It is a truth universally acknowledged, that a currency system seeking successful adoption must be in want of trust. Trust that a representation of value, such as a paper note, is backed by real value or a genuine obligation to repay; trust that those representations will be accepted by others as such; and trust that the representations of value are not counterfeit.
Early currencies were actual coins made of precious metals, which people trusted to have an intrinsic value that they could use to obtain goods or services. Today, most countries use fiat currencies which have no intrinsic value and are not tied to any physical value such as precious metals. Instead, fiat currencies are backed by government guarantee – entirely lacking in physicality and intrinsic value, fiat currency demands ultimate trust.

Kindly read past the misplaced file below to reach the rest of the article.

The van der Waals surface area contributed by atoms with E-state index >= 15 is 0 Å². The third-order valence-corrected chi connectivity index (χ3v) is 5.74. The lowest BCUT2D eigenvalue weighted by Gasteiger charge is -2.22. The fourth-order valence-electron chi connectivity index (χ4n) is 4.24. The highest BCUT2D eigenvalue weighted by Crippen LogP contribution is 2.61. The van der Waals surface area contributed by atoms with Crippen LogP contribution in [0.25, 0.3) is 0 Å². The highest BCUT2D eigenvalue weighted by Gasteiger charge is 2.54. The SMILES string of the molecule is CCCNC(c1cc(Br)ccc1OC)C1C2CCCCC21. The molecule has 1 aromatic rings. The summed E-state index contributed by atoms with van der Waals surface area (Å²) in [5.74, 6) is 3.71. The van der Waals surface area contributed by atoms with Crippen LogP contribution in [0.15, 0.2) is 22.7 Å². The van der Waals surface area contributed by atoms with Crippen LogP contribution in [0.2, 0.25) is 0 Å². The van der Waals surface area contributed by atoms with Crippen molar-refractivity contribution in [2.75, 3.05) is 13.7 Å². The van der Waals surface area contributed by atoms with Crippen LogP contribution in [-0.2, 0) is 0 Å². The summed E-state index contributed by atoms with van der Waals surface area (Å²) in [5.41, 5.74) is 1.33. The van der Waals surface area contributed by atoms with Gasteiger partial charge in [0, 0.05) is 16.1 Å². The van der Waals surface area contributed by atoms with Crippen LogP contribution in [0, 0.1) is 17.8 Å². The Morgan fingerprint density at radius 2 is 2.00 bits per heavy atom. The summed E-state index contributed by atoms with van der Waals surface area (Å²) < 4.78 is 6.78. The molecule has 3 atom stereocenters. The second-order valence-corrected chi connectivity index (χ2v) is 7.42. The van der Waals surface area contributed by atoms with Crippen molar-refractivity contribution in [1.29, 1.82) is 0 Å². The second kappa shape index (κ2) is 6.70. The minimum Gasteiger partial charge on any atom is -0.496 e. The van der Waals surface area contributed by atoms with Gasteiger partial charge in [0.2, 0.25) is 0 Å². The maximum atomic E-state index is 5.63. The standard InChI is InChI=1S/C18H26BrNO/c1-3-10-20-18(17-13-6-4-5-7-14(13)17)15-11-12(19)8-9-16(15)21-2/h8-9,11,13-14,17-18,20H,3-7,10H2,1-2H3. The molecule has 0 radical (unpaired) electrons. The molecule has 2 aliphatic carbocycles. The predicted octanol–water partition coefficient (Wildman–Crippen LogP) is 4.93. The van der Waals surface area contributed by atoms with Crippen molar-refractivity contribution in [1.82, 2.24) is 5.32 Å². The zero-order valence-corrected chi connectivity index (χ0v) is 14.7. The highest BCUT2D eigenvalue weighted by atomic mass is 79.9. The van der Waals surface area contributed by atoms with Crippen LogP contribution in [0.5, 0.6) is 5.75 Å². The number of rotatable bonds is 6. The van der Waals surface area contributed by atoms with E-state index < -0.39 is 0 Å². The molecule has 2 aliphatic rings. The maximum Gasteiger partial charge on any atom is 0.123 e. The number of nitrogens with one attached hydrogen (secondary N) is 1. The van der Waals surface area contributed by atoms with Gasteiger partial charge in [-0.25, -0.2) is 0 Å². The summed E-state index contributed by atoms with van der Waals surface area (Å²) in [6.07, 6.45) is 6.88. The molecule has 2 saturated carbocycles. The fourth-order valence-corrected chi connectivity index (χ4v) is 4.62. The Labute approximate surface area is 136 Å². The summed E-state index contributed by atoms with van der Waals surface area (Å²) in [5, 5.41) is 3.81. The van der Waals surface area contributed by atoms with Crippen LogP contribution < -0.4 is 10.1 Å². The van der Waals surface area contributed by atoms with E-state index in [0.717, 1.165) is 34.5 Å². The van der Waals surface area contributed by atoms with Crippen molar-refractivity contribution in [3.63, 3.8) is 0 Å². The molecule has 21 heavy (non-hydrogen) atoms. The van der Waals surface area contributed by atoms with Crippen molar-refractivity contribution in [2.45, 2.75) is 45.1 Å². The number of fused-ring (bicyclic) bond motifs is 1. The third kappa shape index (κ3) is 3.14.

The identity of those involved in a transaction (and the ability to verify such identity) is invariably a key component of this trust equation. In order for the fiat currency system to function, the currency issuer and each of the key players in a payment chain must be trustworthy to ensure that the currency is not counterfeit and that the currency will not be stolen before reaching its final destination.
But in the deliberately anonymous world of cryptocurrencies, where value is established by algorithms and verified by the electronic transfer of data, how can trust be established without proof of identity? In light of the widely reported vulnerability of e-wallets, can we ever truly establish the same trust in cryptocurrencies that we have in our own fiat ones today?